The Marx Memorial Library & Workers’ School (MML) was founded in 1933 in the heart of radical Clerkenwell in response to the rise of fascism in Europe. The Library is home to a unique collection including a group of six banners produced by the Hammersmith Communist Party in response to the Spanish Civil War 1936-1939. The banners have never been on public display because the library does not have space to hang them but they were planning to collaborate with Islington Museum to curate a temporary exhibition and education programme to mark 80 years since the Civil War.
All of the banners had a similar construction, made from commercially produced cotton canvas and filled/sized for painting on one side. They are painted in a matt, water based medium, possibly gouache.
The aim of the treatment was to stabilise the banners and apply sleeves to enable them to be displayed hanging vertically. After a light surface clean the banners were closely inspected and tests carried out to establish the condition of the flaking paint. The Arms & Justice for Spain banner was found to be water based and therefore quite sensitive to water based consolidants that might be used to re-adhere the flakes to the canvas. It was also problematic because of the matte nature of the paint surface, meaning that compatible adhesives would also need to be matte in appearance once dry. In this case Isinglass was found to be the best fit, applied in small amounts with a fine brush in the affected area.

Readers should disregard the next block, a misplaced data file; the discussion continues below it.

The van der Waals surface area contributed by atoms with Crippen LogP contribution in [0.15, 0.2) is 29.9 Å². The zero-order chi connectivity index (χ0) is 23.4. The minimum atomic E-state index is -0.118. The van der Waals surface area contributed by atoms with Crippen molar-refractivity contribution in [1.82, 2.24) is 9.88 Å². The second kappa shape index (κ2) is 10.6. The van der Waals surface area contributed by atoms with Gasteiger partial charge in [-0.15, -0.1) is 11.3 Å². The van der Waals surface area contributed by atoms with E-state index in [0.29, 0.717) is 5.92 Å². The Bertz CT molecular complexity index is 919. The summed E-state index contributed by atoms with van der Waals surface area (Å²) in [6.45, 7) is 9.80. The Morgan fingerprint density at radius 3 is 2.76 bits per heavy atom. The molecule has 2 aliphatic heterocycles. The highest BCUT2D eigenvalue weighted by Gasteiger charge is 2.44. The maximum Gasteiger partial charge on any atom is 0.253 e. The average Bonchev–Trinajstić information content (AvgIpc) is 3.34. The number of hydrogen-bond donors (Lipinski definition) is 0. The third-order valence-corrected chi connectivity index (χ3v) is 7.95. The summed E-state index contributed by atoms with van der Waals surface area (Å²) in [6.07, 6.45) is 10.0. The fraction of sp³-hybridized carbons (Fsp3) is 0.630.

The paint on the second banner was identified as oil-based medium and unevenly painted. The image was quite confusing to look at initially because there are losses to the paint and there is a ghost of text showing through from underneath. Further investigation revealed that the banner was perhaps once used as a sign for a shop or stall and then recycled as a banner at a later stage. The text reads ‘WORKERS BOOKSHOP ●PROGRESSIVE BOOKS ●PERIODICALS ●PAMPHLETS’. Overall the banner was considered to be in poor condition as paint flakes continued to come and a slightly stronger adhesive – Beva 371 – was chosen to prevent further loss.
Each banner was fitted with a white cotton sleeve in order to display the banners vertically, they were then rolled for transport on the outside of a cardboard tube and wrapped in conservation grade materials.